When she caught his eye with a glare, he lowered his own gaze. “I remember you, ya know? Back in the day when you’d play with me, or tell me stories? Not that there was a lot of competition, but you were my favorite cousin, Zoe.”
She wanted to tell him not to call her that. No one had called her that in that familiar way, in years. Suddenly, she felt ill.
Warrick read her silence as someone else. “Yeah, a lot’s changed. I just hoped… I mean maybe things…” He rolled his eyes at himself and shook his head, shoving his now empty hands in his pockets. “Never mind. Just keep looking out for Tammy at the Institute and don’t let me find any bodies cut up by razor filaments and we’re good… for now.”
No longer concerned, it seemed, with showing his back to her, he slipped past her and opened the door. In the doorway, he looked back at her. “Happy Thanksgiving Zoe.”
Atalaya Utt grunted as she hauled the turkey before her over so she could truss it on the other side. It hit the cutting board with a solid thunk that traveled through the counter-top and made the silverware in the drawers jump and rattle.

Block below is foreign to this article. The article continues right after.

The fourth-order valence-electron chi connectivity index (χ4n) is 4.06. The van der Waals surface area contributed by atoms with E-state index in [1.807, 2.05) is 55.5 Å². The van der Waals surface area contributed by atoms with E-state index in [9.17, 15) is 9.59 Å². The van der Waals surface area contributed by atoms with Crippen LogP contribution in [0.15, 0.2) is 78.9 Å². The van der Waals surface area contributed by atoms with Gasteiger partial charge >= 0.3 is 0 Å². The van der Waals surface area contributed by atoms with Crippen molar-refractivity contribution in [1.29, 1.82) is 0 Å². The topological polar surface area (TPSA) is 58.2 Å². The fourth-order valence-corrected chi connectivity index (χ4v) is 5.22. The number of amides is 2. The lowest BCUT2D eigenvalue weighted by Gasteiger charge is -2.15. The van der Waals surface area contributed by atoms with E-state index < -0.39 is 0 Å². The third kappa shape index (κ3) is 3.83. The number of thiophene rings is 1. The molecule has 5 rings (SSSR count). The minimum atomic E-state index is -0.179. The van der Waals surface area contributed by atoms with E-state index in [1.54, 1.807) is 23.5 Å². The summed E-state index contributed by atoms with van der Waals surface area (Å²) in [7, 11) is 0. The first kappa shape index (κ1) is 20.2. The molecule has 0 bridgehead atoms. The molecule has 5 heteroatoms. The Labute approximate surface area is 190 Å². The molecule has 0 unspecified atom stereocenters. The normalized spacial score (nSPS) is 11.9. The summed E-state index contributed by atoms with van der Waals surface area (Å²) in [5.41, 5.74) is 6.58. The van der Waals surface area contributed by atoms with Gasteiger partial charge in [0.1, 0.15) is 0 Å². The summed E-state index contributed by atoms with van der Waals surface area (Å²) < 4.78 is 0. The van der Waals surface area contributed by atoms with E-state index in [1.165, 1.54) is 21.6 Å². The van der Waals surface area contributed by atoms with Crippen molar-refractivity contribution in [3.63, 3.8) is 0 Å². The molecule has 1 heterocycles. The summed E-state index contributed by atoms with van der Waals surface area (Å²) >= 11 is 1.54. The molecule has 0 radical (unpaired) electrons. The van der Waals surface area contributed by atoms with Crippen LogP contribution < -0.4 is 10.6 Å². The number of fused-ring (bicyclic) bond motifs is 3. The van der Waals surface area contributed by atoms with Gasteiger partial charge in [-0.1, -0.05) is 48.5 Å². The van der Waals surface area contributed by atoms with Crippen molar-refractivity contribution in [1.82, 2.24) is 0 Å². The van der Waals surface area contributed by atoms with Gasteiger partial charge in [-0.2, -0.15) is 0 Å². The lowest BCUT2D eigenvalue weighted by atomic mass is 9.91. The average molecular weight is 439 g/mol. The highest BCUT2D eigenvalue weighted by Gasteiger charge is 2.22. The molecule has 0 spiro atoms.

Breathing hard through her nose, for she was a small woman and it was a big turkey (they were having some of their new neighbors who didn’t have family nearby over for the holiday), she wiped sweat from her brow with the back of her hand and shot a look over at the two men at the dining room table.
“I thought that the two of you were supposed to help me with the cooking.”
Raimi Utt looked down at the wooden tiles in the tray before him and then at the game board. The game was an antique passed down form his father to him when he first went to college, they didn’t make physical versions anymore because digital one were much cheaper to produce.
“That is what this game is to decide, sweetness.” He said, distractedly. “You will play the winner and the loser will not only do the rest of the night-before prep, but will have to get up early to put the turkey in the oven.”